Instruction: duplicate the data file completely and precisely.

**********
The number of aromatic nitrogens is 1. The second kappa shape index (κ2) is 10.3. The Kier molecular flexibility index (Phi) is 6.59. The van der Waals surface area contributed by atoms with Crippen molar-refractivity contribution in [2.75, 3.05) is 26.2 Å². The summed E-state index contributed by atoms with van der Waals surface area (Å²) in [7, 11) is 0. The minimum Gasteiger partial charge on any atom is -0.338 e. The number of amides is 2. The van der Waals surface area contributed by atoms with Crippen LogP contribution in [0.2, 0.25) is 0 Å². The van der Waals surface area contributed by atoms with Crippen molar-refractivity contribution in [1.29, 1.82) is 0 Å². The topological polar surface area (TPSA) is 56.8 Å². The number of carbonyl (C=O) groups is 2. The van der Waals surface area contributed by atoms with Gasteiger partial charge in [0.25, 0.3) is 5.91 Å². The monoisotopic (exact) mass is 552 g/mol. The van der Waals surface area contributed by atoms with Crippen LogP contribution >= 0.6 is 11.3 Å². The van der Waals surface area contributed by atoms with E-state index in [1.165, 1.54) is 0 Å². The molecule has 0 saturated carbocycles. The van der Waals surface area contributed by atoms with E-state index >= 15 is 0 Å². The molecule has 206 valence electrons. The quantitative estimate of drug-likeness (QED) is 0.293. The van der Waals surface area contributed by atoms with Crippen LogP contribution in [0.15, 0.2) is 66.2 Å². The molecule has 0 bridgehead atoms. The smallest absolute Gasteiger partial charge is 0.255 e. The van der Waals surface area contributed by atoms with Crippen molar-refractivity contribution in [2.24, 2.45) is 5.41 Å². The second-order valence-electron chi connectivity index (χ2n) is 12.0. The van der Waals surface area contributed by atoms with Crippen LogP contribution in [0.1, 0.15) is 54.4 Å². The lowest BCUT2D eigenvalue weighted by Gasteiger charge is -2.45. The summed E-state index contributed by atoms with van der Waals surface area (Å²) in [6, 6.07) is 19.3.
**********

The number of aromatic nitrogens is 1. The second kappa shape index (κ2) is 10.3. The Kier molecular flexibility index (Phi) is 6.59. The van der Waals surface area contributed by atoms with Crippen molar-refractivity contribution in [2.75, 3.05) is 26.2 Å². The summed E-state index contributed by atoms with van der Waals surface area (Å²) in [7, 11) is 0. The minimum Gasteiger partial charge on any atom is -0.338 e. The number of amides is 2. The van der Waals surface area contributed by atoms with Crippen LogP contribution in [0.2, 0.25) is 0 Å². The van der Waals surface area contributed by atoms with Crippen molar-refractivity contribution in [1.29, 1.82) is 0 Å². The topological polar surface area (TPSA) is 56.8 Å². The number of carbonyl (C=O) groups is 2. The van der Waals surface area contributed by atoms with Gasteiger partial charge in [0.25, 0.3) is 5.91 Å². The monoisotopic (exact) mass is 552 g/mol. The van der Waals surface area contributed by atoms with Crippen LogP contribution >= 0.6 is 11.3 Å². The van der Waals surface area contributed by atoms with E-state index in [1.165, 1.54) is 0 Å². The molecule has 0 saturated carbocycles. The van der Waals surface area contributed by atoms with E-state index >= 15 is 0 Å². The molecule has 206 valence electrons. The quantitative estimate of drug-likeness (QED) is 0.293. The van der Waals surface area contributed by atoms with Crippen LogP contribution in [0.15, 0.2) is 66.2 Å². The molecule has 0 bridgehead atoms. The smallest absolute Gasteiger partial charge is 0.255 e. The van der Waals surface area contributed by atoms with Crippen molar-refractivity contribution in [2.24, 2.45) is 5.41 Å². The second-order valence-electron chi connectivity index (χ2n) is 12.0. The van der Waals surface area contributed by atoms with Crippen LogP contribution in [0.1, 0.15) is 54.4 Å². The lowest BCUT2D eigenvalue weighted by Gasteiger charge is -2.45. The summed E-state index contributed by atoms with van der Waals surface area (Å²) in [6, 6.07) is 19.3.